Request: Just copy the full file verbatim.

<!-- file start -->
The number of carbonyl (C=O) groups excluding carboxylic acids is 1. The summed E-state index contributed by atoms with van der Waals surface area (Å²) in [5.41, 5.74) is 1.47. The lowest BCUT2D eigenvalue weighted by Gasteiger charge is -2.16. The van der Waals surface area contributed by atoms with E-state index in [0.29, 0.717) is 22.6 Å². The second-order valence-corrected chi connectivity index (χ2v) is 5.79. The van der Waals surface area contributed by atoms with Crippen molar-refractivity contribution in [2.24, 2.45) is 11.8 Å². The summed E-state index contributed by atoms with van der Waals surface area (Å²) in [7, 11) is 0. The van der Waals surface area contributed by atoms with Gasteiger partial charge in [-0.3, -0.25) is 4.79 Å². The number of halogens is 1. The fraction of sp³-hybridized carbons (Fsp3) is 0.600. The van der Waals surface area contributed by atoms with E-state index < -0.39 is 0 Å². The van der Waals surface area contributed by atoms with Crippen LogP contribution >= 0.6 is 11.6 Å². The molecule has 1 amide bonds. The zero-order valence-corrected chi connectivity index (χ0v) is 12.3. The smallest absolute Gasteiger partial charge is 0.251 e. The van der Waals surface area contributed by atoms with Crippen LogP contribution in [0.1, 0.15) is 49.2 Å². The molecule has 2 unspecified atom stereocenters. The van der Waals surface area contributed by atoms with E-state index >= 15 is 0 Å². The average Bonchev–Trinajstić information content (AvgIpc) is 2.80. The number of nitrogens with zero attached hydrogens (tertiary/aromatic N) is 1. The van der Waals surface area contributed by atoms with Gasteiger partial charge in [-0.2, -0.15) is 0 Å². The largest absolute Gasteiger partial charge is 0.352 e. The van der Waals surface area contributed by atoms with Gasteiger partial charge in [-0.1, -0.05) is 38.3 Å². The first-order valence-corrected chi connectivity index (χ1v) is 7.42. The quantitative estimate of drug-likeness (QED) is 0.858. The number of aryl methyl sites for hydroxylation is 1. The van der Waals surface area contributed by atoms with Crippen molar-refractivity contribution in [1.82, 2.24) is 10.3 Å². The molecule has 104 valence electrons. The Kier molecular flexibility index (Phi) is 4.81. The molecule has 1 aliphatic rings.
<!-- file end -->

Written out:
The number of carbonyl (C=O) groups excluding carboxylic acids is 1. The summed E-state index contributed by atoms with van der Waals surface area (Å²) in [5.41, 5.74) is 1.47. The lowest BCUT2D eigenvalue weighted by Gasteiger charge is -2.16. The van der Waals surface area contributed by atoms with E-state index in [0.29, 0.717) is 22.6 Å². The second-order valence-corrected chi connectivity index (χ2v) is 5.79. The van der Waals surface area contributed by atoms with Crippen molar-refractivity contribution in [2.24, 2.45) is 11.8 Å². The summed E-state index contributed by atoms with van der Waals surface area (Å²) in [7, 11) is 0. The van der Waals surface area contributed by atoms with Gasteiger partial charge in [-0.3, -0.25) is 4.79 Å². The number of halogens is 1. The fraction of sp³-hybridized carbons (Fsp3) is 0.600. The van der Waals surface area contributed by atoms with E-state index < -0.39 is 0 Å². The van der Waals surface area contributed by atoms with Crippen LogP contribution >= 0.6 is 11.6 Å². The molecule has 1 amide bonds. The zero-order valence-corrected chi connectivity index (χ0v) is 12.3. The smallest absolute Gasteiger partial charge is 0.251 e. The van der Waals surface area contributed by atoms with Crippen LogP contribution in [0.1, 0.15) is 49.2 Å². The molecule has 2 unspecified atom stereocenters. The van der Waals surface area contributed by atoms with E-state index >= 15 is 0 Å². The average Bonchev–Trinajstić information content (AvgIpc) is 2.80. The number of nitrogens with zero attached hydrogens (tertiary/aromatic N) is 1. The van der Waals surface area contributed by atoms with Gasteiger partial charge in [-0.2, -0.15) is 0 Å². The largest absolute Gasteiger partial charge is 0.352 e. The van der Waals surface area contributed by atoms with Gasteiger partial charge in [-0.1, -0.05) is 38.3 Å². The first-order valence-corrected chi connectivity index (χ1v) is 7.42. The quantitative estimate of drug-likeness (QED) is 0.858. The number of aryl methyl sites for hydroxylation is 1. The van der Waals surface area contributed by atoms with Crippen molar-refractivity contribution in [1.82, 2.24) is 10.3 Å². The molecule has 104 valence electrons. The Kier molecular flexibility index (Phi) is 4.81. The molecule has 1 aliphatic rings.